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  • IPA(key): /ˈkwiːnli/
  • (file)

Etymology 1[edit]

From Middle English queenly, quenly, from Old English cwēnlīċ, equivalent to queen +‎ -ly.


queenly (comparative queenlier, superlative queenliest)

  1. Having the status, rank or qualities of a queen; regal.
    • 1860, George Eliot, The Mill on the Floss, Book IV, Chapter III, [1]
      So Maggie, glad of anything that would soothe her mother, and cheer their long day together, consented to the vain decoration, and showed a queenly head above her old frocks, steadily refusing, however, to look at herself in the glass.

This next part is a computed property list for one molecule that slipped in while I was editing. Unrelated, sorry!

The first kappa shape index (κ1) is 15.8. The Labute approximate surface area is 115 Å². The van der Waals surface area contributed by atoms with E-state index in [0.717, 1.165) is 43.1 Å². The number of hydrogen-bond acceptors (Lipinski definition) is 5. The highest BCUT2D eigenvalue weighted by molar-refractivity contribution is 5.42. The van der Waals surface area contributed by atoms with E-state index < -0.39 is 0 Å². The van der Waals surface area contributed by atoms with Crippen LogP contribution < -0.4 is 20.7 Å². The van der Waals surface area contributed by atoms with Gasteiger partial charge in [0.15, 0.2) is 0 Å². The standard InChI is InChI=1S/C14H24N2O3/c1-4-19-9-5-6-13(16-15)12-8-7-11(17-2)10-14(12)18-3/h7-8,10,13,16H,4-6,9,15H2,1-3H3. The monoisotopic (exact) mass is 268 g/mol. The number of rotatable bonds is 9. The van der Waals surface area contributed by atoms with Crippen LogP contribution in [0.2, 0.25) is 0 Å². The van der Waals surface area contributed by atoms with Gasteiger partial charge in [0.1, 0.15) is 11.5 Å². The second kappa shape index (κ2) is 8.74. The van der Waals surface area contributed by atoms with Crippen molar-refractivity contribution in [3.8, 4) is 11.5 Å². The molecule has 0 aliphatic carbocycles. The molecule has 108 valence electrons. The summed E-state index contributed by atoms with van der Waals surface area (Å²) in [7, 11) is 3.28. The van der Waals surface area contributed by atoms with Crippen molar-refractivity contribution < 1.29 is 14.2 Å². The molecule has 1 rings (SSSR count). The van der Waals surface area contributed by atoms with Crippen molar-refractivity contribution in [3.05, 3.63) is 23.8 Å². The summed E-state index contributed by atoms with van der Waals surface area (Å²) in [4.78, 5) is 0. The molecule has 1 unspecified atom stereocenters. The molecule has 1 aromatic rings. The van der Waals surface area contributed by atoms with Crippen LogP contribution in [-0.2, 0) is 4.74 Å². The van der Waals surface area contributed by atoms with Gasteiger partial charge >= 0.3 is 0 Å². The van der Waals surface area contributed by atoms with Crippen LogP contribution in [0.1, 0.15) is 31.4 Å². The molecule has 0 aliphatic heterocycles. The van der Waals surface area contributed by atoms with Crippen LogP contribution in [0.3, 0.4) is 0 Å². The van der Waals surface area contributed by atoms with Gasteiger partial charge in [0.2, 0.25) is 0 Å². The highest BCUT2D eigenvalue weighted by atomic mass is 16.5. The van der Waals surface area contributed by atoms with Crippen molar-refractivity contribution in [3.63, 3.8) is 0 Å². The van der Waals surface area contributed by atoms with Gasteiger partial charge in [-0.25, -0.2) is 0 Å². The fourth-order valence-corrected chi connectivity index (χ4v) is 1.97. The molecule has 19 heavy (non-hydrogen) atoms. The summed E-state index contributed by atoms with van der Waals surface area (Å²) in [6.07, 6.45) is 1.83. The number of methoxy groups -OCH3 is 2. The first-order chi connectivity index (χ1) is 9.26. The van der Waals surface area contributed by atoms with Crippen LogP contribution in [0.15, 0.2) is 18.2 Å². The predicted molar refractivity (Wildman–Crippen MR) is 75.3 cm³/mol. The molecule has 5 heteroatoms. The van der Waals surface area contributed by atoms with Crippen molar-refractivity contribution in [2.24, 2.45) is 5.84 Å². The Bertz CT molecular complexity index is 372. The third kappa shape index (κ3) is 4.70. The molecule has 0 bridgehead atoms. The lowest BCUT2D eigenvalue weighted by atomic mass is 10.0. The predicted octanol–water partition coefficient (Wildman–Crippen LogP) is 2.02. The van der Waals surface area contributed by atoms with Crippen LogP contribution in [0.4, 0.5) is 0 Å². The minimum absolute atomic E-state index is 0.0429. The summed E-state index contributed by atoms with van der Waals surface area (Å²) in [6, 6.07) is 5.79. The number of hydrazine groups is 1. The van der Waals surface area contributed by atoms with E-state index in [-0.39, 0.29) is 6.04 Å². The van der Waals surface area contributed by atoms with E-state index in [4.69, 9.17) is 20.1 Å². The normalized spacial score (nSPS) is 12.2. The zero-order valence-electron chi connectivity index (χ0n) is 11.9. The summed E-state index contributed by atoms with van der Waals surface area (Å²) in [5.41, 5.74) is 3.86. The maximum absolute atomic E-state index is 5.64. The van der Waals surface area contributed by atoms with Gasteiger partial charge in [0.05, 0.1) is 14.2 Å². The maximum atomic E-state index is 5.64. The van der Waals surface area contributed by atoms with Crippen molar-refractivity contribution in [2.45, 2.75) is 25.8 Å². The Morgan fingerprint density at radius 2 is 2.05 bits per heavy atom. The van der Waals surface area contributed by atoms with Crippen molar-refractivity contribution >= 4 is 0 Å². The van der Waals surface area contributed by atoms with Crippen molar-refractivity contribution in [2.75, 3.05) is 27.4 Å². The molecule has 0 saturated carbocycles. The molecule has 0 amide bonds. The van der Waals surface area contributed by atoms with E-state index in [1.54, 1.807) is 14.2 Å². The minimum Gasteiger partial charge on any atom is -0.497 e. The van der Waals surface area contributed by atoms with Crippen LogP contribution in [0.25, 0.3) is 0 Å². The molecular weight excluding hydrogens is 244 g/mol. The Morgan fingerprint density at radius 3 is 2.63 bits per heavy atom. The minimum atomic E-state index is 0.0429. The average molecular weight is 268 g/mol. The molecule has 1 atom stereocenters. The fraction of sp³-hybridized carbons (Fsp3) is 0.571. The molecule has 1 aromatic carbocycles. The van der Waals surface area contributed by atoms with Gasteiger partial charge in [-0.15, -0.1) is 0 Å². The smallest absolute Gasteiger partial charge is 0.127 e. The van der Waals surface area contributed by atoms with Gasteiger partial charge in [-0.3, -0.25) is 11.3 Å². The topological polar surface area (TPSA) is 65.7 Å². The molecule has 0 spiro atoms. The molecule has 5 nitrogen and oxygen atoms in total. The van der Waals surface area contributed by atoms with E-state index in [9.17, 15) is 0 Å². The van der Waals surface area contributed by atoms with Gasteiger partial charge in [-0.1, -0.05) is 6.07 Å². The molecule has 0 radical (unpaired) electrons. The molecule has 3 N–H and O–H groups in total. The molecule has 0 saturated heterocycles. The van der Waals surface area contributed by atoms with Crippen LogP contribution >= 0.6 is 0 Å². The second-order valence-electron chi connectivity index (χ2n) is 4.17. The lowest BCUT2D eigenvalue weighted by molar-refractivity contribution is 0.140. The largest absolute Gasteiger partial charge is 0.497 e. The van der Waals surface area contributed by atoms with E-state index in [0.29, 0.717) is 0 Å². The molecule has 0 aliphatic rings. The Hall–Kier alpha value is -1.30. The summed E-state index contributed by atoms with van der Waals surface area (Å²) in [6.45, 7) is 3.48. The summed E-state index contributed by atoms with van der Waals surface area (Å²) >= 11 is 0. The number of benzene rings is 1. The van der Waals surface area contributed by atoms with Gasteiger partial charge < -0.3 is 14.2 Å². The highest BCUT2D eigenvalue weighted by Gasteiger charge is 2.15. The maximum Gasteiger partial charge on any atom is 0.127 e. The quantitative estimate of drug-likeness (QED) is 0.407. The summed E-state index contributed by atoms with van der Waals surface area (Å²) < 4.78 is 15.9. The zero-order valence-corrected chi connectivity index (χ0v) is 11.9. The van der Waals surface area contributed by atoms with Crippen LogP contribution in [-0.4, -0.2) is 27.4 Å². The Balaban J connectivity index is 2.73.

• 1922 February, James Joyce, “[Chapter 13]”, in Ulysses, London: The Egoist Press, published October 1922, OCLC 2297483:
      There was an innate refinement, a languid queenly hauteur about Gerty which was unmistakably evidenced in her delicate hands and higharched instep.
    • 2018, Queen True, "A Royal Stink", True and the Rainbow Kingdom
      I'm so sorry. If I'd done my queenly duties right, none of this would have happened. But maybe I can fix it with some wish help.
Derived terms[edit]

Etymology 2[edit]

From queen +‎ -ly.


queenly (comparative queenlier, superlative queenliest)

  1. In a queenly manner; regally.